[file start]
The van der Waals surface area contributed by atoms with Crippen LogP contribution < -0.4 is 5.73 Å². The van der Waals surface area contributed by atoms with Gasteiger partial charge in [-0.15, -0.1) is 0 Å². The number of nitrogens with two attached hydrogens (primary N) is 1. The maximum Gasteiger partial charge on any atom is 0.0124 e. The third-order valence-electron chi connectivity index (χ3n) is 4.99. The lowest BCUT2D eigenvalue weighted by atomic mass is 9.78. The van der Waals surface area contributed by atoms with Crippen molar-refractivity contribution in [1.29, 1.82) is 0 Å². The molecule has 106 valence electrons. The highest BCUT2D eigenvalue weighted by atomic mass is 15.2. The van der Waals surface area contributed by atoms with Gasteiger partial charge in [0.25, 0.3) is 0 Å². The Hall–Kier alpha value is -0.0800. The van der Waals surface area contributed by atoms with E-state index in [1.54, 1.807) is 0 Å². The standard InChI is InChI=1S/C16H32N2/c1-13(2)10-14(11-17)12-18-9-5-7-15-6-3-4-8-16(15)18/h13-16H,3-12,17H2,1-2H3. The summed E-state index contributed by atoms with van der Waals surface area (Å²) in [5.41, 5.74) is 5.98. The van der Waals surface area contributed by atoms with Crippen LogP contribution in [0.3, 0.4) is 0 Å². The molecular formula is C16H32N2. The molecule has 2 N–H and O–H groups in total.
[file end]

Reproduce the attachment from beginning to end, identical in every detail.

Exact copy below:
The van der Waals surface area contributed by atoms with Crippen LogP contribution < -0.4 is 5.73 Å². The van der Waals surface area contributed by atoms with Gasteiger partial charge in [-0.15, -0.1) is 0 Å². The number of nitrogens with two attached hydrogens (primary N) is 1. The maximum Gasteiger partial charge on any atom is 0.0124 e. The third-order valence-electron chi connectivity index (χ3n) is 4.99. The lowest BCUT2D eigenvalue weighted by atomic mass is 9.78. The van der Waals surface area contributed by atoms with Crippen molar-refractivity contribution in [1.29, 1.82) is 0 Å². The molecule has 106 valence electrons. The highest BCUT2D eigenvalue weighted by atomic mass is 15.2. The van der Waals surface area contributed by atoms with Gasteiger partial charge in [0.25, 0.3) is 0 Å². The Hall–Kier alpha value is -0.0800. The van der Waals surface area contributed by atoms with E-state index in [1.54, 1.807) is 0 Å². The standard InChI is InChI=1S/C16H32N2/c1-13(2)10-14(11-17)12-18-9-5-7-15-6-3-4-8-16(15)18/h13-16H,3-12,17H2,1-2H3. The summed E-state index contributed by atoms with van der Waals surface area (Å²) in [5.41, 5.74) is 5.98. The van der Waals surface area contributed by atoms with Crippen LogP contribution in [0.3, 0.4) is 0 Å². The molecular formula is C16H32N2. The molecule has 2 N–H and O–H groups in total.